Feature

When patients hear a diagnosis from a physician-something like "you have diabetes"-it's often the last thing they really hear during that visit, says Christina Esposito, PsyD, an assistant professor with the Philadelphia College of Osteopathic Medicine (PCOM).

That's why psychology interns and PsyD students at four PCOM health-care clinics in Philadelphia make it a priority to help patients focus on what comes next, and learn how to control a disease and not let the disease control them.

Each year, three psychology interns and eight to 10 PsyD students work at the health-care centers under the supervision of eight licensed psychologists and faculty members.

Once they finish the program, graduates and interns work everywhere from community health centers to rehabilitation centers, says Stephanie Felgoise, PhD, an associate professor and director of the clinical PsyD program.

"A lot of our graduates are either in direct service, or supervisory and consultative roles that have some emphasis on a multidisciplinary approach to patient care," Felgoise says.

The PCOM centers that prepare them for such work are located in rough neighborhoods, with high rates of poverty, domestic violence, substance abuse and crime, physicians say.

In a typical year, the centers handle about 28,000 patient visits.

Of all the patients the centers see in a typical year, more than half have some type of mental health or behavioral health factor complicating their treatment. Aiming to better serve these patients, the center added psychology interns and supervisors to its staff in 2001. That year, psychologists saw about 400 patients. That figure has tripled to about 1,200 patients a year, says Barbara Golden, PsyD, associate professor and director of clinical services at PCOM.

Insulin inspiration

Esposito remembers one particular patient who came to one of the health centers last year, a 14-year-old girl diagnosed with Type II diabetes. A physician was trying to explain to her the long-term consequences of leaving diabetes untreated, such as organ failure.

Brought in as a consultant by the physician, Esposito watched the physician explain some of the medical details. Esposito didn't think the teen was absorbing any of the information, so she asked the girl what she was interested in.

When the girl said "basketball," Esposito had an idea.

"I told her, if you'd like to continue playing basketball, these are the things you need to do, and if you don't do it, you're not going to feel well enough to play," Esposito says.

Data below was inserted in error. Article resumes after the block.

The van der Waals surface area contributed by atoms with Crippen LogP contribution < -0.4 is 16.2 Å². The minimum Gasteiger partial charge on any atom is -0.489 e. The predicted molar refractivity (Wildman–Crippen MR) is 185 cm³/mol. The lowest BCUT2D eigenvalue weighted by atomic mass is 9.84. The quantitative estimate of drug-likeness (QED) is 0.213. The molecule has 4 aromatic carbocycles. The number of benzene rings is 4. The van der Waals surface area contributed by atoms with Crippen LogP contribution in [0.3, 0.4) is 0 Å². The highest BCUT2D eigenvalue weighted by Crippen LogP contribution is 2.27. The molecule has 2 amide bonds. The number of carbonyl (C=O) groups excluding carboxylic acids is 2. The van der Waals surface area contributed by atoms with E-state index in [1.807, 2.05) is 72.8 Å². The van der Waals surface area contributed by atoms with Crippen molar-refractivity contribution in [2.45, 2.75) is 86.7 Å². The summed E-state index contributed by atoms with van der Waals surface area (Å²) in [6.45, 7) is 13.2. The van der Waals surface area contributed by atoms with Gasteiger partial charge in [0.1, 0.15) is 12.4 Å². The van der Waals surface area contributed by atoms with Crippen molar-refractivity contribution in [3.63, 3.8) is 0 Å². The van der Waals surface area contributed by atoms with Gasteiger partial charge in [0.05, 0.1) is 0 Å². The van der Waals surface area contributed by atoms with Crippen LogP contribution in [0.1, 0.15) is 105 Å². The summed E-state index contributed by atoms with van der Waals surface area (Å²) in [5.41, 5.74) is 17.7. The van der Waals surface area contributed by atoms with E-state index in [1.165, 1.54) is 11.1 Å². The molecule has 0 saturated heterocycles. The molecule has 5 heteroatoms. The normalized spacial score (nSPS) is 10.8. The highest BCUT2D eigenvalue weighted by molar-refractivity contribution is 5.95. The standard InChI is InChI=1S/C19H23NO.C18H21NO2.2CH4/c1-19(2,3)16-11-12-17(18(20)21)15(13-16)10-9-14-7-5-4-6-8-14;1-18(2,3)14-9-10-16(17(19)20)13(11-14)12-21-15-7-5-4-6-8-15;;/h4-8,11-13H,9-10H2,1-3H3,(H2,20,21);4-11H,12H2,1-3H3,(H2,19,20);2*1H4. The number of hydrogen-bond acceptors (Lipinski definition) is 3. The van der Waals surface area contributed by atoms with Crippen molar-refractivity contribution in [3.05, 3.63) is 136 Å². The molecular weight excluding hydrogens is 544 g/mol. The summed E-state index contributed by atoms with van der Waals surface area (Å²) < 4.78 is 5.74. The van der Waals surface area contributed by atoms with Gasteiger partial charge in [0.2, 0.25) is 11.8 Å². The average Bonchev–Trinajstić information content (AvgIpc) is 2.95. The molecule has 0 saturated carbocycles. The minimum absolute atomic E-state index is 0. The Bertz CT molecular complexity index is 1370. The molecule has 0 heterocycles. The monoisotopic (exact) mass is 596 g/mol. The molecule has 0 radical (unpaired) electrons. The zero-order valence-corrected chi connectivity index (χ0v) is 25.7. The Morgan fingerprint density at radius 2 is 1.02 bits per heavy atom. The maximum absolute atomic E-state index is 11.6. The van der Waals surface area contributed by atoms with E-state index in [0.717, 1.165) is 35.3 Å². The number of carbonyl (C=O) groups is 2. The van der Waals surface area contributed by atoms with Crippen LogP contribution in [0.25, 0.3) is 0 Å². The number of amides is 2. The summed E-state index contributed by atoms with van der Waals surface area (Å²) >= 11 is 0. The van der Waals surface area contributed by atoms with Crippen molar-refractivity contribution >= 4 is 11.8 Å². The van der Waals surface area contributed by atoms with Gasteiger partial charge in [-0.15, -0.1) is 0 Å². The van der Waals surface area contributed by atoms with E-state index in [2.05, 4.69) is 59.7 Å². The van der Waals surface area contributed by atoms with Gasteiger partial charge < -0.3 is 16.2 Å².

Working with the physician, Esposito talked to the girl about the need to regularly check her blood sugar levels, change her diet and get regular exercise to stay healthy.

Esposito's approach is just one example of how psychologists, interns and students from PCOM's PsyD program are improving the health for patients of the college's network of four primary-care clinics.

Besides helping patients with ways they can diet, exercise and comply with a course of medication, interns and psychologists help screen people for anxiety and depression at the request of the physicians, says Kim Simmerman, a fifth-year PsyD psychology intern currently working in the health-care centers.

"They may ask us to come in and have a conversation with the patient about depression or anxiety, and we might offer our services, and short- or long-term therapy at the center," Simmerman says.

Overcoming stigma

An additional challenge for the center's staff is the stigma against mental health treatment in the neighborhoods served by the centers. People do not want friends and family to know that they are receiving counseling, says Izola David, DO, medical director of the Lancaster Avenue Healthcare Center.

Having psychologists work in the same space as the physicians helps ensure that patients receive mental health services they might otherwise never get, says David.

"I've called [psychology interns] in on a number of patients, and they've sat with me and helped me with a lot of tough cases," she says.

PCOM's psychology program, which was founded in 1995, brings in about two dozen students every year, split between programs in Harrisburg, Pa., and Philadelphia.

At the centers, psychology interns are available for consultations with patients, if the physician handling the visit requests them. The interns make themselves available for both counseling sessions and consultations, working in half-hour blocks of time meant to fit in with the fast pace of appointments at the health centers.

The psychology interns learn an approach informally called BLUF-"Bottom Line Up Front"-a quick assessment of the most pressing problem faced by the patient. They then offer some advice to the physician, centered on whether the patient needs to come back for therapy, or needs help making some lifestyle changes, such as changing their diet and getting more exercise.

If a patient requires follow-up therapy, counseling sessions with psychology interns are available in stretches lasting up to 12 weeks, Golden says.

Harry Morris, DO, one of the center's family-practice physicians and chair of family medicine, says he's witnessed the difference therapy can make in the lives of his patients. Last year, for example, he treated a single mother with high blood pressure who was stressed by the demands of keeping a household running without much money. After she entered therapy, Morris says her physical and mental health improved.

"I can see tremendous improvements in the sense of well-being," he says.